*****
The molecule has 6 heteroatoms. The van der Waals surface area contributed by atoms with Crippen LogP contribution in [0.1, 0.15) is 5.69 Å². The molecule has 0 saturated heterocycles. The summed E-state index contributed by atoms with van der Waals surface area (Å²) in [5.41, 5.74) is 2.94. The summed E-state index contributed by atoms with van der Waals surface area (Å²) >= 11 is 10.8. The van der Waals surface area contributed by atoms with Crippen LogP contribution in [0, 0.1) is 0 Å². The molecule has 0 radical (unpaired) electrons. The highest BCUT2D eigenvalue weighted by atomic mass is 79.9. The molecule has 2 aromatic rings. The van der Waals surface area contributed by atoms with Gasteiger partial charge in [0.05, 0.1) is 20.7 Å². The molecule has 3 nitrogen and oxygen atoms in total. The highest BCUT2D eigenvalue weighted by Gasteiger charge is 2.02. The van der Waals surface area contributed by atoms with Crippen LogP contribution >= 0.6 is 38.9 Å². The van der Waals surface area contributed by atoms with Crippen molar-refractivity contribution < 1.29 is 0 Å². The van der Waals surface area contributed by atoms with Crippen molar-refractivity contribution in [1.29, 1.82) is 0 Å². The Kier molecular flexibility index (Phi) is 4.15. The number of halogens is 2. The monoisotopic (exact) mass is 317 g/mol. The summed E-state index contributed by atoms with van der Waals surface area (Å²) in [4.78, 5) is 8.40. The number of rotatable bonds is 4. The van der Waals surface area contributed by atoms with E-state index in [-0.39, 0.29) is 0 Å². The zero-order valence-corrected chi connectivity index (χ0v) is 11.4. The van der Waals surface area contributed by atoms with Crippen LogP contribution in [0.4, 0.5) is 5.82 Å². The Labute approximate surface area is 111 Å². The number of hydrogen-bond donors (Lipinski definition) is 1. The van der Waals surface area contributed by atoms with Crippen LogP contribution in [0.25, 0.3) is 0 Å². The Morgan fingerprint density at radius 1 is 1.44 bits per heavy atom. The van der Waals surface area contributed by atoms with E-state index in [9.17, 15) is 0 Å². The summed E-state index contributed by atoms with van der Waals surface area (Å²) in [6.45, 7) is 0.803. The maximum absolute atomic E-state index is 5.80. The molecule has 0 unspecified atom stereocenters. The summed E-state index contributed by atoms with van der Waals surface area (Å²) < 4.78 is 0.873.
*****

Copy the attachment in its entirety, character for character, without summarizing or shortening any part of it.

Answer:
The molecule has 6 heteroatoms. The van der Waals surface area contributed by atoms with Crippen LogP contribution in [0.1, 0.15) is 5.69 Å². The molecule has 0 saturated heterocycles. The summed E-state index contributed by atoms with van der Waals surface area (Å²) in [5.41, 5.74) is 2.94. The summed E-state index contributed by atoms with van der Waals surface area (Å²) >= 11 is 10.8. The van der Waals surface area contributed by atoms with Crippen LogP contribution in [0, 0.1) is 0 Å². The molecule has 0 radical (unpaired) electrons. The highest BCUT2D eigenvalue weighted by atomic mass is 79.9. The molecule has 2 aromatic rings. The van der Waals surface area contributed by atoms with Gasteiger partial charge in [0.05, 0.1) is 20.7 Å². The molecule has 3 nitrogen and oxygen atoms in total. The highest BCUT2D eigenvalue weighted by Gasteiger charge is 2.02. The van der Waals surface area contributed by atoms with Crippen LogP contribution >= 0.6 is 38.9 Å². The van der Waals surface area contributed by atoms with Crippen molar-refractivity contribution < 1.29 is 0 Å². The van der Waals surface area contributed by atoms with Crippen molar-refractivity contribution in [1.29, 1.82) is 0 Å². The Kier molecular flexibility index (Phi) is 4.15. The number of halogens is 2. The monoisotopic (exact) mass is 317 g/mol. The summed E-state index contributed by atoms with van der Waals surface area (Å²) in [4.78, 5) is 8.40. The number of rotatable bonds is 4. The van der Waals surface area contributed by atoms with E-state index in [-0.39, 0.29) is 0 Å². The zero-order valence-corrected chi connectivity index (χ0v) is 11.4. The van der Waals surface area contributed by atoms with Crippen LogP contribution in [0.4, 0.5) is 5.82 Å². The Labute approximate surface area is 111 Å². The number of hydrogen-bond donors (Lipinski definition) is 1. The van der Waals surface area contributed by atoms with Crippen LogP contribution in [0.25, 0.3) is 0 Å². The Morgan fingerprint density at radius 1 is 1.44 bits per heavy atom. The van der Waals surface area contributed by atoms with E-state index in [9.17, 15) is 0 Å². The summed E-state index contributed by atoms with van der Waals surface area (Å²) in [6.45, 7) is 0.803. The maximum absolute atomic E-state index is 5.80. The molecule has 0 unspecified atom stereocenters. The summed E-state index contributed by atoms with van der Waals surface area (Å²) < 4.78 is 0.873.